Medical Pot for Pets? Nev. Legislator Wants to Legalize It

By Mark Wilson, Esq. on March 19, 2015 | Last updated on March 21, 2019

We thought the weirdest pet marijuana story was the "stoner dog" story from 2012. Veterinarians in Colorado said they were seeing increased cases of dogs high on marijuana after eating pot brownies their owners have left laying around.

Certainly some of those dogs needed marijuana for medical reasons, though, right? Dogs suffer from some of the same pains in old age that humans do. Why not ease their symptoms? That's what a Nevada state senator wants to do: Legalize medical pot for pets.

A Very Anxious Dog

State Senator Richard "Tick" Segerblom, who represents parts of Las Vegas, introduced SB 372, which would legalize medical marijuana for pets. OK, to be clear here, "pot for pets" is just one provision in a much larger bill that will overhaul the state's medical marijuana law.

The law has nothing to do with animal cruelty or mistreatment; it's not explicitly illegal to give your pet marijuana, nor will it be any more or less legal if the bill goes into effect. Rather, the bill allows a pet owner to obtain a medical marijuana registration card, and thus medical marijuana, in the name of a pet instead of a human.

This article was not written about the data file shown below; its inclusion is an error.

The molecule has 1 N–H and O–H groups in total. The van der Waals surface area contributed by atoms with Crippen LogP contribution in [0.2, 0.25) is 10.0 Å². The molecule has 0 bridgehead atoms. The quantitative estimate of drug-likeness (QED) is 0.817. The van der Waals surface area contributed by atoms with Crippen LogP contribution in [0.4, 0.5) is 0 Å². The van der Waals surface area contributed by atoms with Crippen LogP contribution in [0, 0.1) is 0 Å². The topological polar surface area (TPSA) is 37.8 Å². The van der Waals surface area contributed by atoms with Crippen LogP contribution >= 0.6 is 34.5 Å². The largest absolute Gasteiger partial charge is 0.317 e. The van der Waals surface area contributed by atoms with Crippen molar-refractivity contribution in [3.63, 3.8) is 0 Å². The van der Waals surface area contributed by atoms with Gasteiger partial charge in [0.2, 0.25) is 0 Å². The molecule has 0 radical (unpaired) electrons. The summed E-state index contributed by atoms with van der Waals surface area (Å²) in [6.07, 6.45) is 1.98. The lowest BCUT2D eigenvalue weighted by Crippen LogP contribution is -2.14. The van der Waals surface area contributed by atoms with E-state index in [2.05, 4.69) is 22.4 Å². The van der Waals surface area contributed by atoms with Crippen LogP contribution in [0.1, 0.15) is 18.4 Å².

Currently in Nevada, a person must have a valid medical marijuana registration card in order to obtain medical pot, but what if it's the dog and not the human who has the chronic pain? Under Segerblom's amendments, a pet owner could obtain a registration card just for the dog. The bill also allows veterinarians to recommend medical marijuana for relief of an animal's chronic pain or suffering.

Quit Bogarting the Catnip

The idea actually isn't new. The late Dr. Douglas Kramer operated a medical marijuana dispensary for pets in West Hollywood, California, and was convinced that it works. He prescribed marijuana for animals for the same reasons that a doctor would prescribe it for people: chronic pain, anxiety, and to increase appetite, according to the Journal of the American Veterinary Medical Association. (Kramer himself died of cancer in 2013.)

It's not clear whether marijuana is effective for treating ailments in animals, but Kramer suggested that giving pot to pets wasn't a novel proposal: According to a survey he conducted, humans are already giving their pets marijuana to ease ailments like seizures and arthritis. There hasn't been any clinical research yet on marijuana for pets, but pharmacologically, it seems to have the same effect on dogs and cats that it does on humans and isn't toxic to them.

SB 372 also calls for the state to set standards for pet marijuana potency, just like it does for humans. If pet pot gets medicalized, then we might get clinical trials that will let us know if it really does work on dogs. Or cats. Or horses.

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